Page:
LOUISVILLE, Ky. (WDRB) — A training was held in Louisville on Wednesday focused on teaching people how to stay safe during an active shooter situation.
The owner of Fox Den, a Frankfort Avenue business said a security guard was acting in self-defense when he killed a man who was assaulting his partner and pointing a gun in a threatening manner in October. After the incident, owner Jared Matthews was prompted to do whatever possible to keep his employees and patrons safe.
“We had an incident that happened at Fox Den that just was a really wake up call to just how close to home it can really get,” Matthews said.
According to the Jefferson County Coroner’s Office, 30-year-old Christopher Mayes died at the scene of the shooting at 3 a.m. outside The Fox Den Billiards, Bites and Brews at 3814 Frankfort Ave. Mayes grabbed a gun and threatened to kill people inside while walking toward security.
As Mayes moved toward security with the gun raised, the security guards shot and killed him.
“If you are face-to-face with someone who is threatening you and pulls a gun there is only one response to that and it’s a response that nobody wants to take but had to be done,” Matthews said.
Because of the shooting, Matthews hired a security consulting firm to train his employees on what to do should an incident similar to the one at Fox Den happens again.
“The main goal is to help the staff understanding what they need to do in the case of crisis so they are not trying to figure it out in the face of the enemy,” said Aaron McGahee, a security consultant with Rhinox Research Group.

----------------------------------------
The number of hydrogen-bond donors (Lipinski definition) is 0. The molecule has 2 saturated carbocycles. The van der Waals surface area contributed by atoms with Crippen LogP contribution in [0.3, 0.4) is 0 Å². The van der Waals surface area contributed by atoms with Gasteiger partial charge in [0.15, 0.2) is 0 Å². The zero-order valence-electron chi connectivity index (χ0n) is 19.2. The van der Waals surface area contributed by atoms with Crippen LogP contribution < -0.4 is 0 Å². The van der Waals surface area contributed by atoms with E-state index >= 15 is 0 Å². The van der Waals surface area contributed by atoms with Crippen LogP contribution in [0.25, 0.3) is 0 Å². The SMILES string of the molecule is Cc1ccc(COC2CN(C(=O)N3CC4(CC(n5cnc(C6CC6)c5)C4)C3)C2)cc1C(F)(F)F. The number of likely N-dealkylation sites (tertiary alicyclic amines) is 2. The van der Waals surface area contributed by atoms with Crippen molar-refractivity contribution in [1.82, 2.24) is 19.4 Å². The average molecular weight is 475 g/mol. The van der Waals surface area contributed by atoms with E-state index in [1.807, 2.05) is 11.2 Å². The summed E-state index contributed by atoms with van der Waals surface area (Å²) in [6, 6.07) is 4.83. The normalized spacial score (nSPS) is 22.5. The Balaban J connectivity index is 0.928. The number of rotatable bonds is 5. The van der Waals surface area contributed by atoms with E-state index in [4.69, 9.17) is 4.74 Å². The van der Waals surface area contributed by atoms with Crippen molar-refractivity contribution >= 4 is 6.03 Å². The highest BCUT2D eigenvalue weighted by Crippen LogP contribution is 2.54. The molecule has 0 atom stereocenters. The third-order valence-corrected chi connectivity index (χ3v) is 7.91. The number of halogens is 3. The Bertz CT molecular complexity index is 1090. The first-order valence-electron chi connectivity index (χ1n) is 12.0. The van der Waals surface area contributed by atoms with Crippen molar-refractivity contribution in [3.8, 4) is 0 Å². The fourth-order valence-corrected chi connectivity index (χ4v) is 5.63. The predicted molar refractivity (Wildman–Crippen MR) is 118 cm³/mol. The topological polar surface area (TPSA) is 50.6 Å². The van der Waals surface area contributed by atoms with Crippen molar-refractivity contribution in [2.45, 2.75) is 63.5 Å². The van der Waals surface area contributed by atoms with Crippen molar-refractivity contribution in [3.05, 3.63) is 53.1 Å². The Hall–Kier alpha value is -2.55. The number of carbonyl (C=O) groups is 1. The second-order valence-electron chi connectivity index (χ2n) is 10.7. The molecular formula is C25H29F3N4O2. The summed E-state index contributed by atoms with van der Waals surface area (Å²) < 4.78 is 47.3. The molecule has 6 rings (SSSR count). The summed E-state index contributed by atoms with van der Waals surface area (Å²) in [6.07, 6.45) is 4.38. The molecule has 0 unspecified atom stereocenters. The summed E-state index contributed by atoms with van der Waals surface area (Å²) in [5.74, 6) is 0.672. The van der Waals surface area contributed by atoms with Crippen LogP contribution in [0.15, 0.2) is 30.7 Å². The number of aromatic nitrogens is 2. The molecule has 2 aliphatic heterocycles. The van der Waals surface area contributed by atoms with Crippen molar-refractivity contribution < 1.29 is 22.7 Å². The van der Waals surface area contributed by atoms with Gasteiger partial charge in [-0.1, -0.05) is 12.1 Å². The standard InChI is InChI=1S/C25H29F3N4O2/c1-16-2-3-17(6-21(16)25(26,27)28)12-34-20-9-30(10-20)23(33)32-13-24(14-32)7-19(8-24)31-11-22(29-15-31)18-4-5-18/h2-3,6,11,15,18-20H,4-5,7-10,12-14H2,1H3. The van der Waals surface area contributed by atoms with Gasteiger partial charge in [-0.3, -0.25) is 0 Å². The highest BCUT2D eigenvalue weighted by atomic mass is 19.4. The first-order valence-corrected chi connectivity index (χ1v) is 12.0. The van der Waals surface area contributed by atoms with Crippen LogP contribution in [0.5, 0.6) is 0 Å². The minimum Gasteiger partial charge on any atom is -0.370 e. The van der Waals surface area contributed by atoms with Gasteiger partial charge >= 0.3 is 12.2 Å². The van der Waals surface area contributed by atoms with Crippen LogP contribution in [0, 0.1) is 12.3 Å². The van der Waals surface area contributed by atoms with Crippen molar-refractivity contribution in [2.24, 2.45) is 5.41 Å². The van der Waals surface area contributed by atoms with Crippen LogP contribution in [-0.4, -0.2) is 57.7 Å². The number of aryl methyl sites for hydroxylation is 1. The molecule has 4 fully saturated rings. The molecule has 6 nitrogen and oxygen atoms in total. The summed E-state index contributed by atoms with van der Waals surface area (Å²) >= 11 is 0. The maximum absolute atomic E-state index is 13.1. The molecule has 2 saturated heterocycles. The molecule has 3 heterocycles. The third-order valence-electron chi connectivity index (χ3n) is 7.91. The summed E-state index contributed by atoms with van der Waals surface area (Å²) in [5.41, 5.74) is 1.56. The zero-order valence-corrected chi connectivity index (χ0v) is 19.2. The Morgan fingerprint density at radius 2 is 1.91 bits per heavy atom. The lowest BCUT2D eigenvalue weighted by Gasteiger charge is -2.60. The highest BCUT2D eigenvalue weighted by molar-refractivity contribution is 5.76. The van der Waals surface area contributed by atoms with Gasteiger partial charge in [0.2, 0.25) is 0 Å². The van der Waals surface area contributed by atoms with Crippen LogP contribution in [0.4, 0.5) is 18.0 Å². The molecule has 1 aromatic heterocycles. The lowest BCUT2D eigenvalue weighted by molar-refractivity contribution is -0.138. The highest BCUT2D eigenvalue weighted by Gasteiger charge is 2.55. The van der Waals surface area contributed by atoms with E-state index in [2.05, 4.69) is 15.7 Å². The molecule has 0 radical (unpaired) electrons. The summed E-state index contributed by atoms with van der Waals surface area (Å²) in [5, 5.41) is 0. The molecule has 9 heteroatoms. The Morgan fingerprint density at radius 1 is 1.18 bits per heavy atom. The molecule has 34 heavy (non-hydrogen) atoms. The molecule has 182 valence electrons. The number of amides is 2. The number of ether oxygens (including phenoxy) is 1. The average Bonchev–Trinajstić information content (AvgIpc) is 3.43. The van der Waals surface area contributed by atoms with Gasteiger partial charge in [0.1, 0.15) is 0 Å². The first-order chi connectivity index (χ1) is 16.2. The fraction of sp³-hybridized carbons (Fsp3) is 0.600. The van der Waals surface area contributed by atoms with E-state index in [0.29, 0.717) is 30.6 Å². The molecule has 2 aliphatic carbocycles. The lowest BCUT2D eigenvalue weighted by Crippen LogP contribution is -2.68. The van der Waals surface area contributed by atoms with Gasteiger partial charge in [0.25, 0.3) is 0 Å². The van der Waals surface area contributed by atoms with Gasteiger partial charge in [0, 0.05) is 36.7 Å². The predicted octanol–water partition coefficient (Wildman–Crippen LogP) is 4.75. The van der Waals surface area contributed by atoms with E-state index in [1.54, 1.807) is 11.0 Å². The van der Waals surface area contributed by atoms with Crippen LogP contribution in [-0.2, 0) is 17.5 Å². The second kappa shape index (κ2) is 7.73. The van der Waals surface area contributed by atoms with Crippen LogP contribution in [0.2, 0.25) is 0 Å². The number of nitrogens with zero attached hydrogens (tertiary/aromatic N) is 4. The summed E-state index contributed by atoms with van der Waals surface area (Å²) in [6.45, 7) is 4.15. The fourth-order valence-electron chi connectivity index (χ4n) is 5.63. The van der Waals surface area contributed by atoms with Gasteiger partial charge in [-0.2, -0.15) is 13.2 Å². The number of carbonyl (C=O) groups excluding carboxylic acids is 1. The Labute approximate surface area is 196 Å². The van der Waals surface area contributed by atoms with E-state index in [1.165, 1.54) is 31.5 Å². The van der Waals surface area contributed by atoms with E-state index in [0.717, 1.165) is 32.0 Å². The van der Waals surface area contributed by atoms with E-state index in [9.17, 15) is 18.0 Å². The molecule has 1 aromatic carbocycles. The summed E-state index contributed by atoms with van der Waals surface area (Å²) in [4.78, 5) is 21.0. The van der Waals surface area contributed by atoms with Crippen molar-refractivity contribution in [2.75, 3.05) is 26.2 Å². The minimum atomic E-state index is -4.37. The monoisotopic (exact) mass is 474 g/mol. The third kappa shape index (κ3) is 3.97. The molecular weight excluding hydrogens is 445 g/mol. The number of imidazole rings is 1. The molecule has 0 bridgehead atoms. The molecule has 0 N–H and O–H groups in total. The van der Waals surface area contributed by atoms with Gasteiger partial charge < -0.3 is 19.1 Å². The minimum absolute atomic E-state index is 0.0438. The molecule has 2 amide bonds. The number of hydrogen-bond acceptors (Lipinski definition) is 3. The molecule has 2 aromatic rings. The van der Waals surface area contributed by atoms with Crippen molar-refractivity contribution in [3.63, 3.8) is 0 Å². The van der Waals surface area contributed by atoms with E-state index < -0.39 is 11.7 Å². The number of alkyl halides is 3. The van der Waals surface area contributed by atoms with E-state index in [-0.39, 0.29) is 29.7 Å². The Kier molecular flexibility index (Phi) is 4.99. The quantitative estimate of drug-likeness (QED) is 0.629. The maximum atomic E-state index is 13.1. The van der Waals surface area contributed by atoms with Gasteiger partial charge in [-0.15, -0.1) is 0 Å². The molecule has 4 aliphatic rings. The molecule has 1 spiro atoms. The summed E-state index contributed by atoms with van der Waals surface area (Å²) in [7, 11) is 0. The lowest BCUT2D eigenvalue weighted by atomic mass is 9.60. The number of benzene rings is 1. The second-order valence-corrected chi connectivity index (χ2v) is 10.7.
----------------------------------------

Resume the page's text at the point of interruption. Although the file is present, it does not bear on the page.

Staff from several of Matthews’ restaurants and bars took part in the training on what to do if it presented with a threat.
“If something is happening outside the doors we now know to turn off the lights, barricade the door, figure it out how to do that, hide, silence your phones,” Matthews said.
McGahee was a U.S. Air Force military police and security forces on three tours of duty. He now teaches classes to companies so they can be better equipped in case of a dangerous situation.
“We have to train the average individual how to respond to this deadly threat, we can’t hope for police and first responders to get their in time,” McGahee said.
McGahee said active shooters know they have a timeline. In Louisville, it’s three minutes.
“First responders are not going to provide medical services until they know the threat is eliminated,” McGahee said.
The demand for training has increased following the mass shooting at Old National Bank in April and when a man approached a Louisville bar in the Highlands with a gun in 2021.
“We have to learn from these experiences, we have to internalize what happened and then we have to implement training and education to ensure that it does not happen again,” McGahee said.
Matthews said Rhinox Research Group training provides some peace of mind for his employees.
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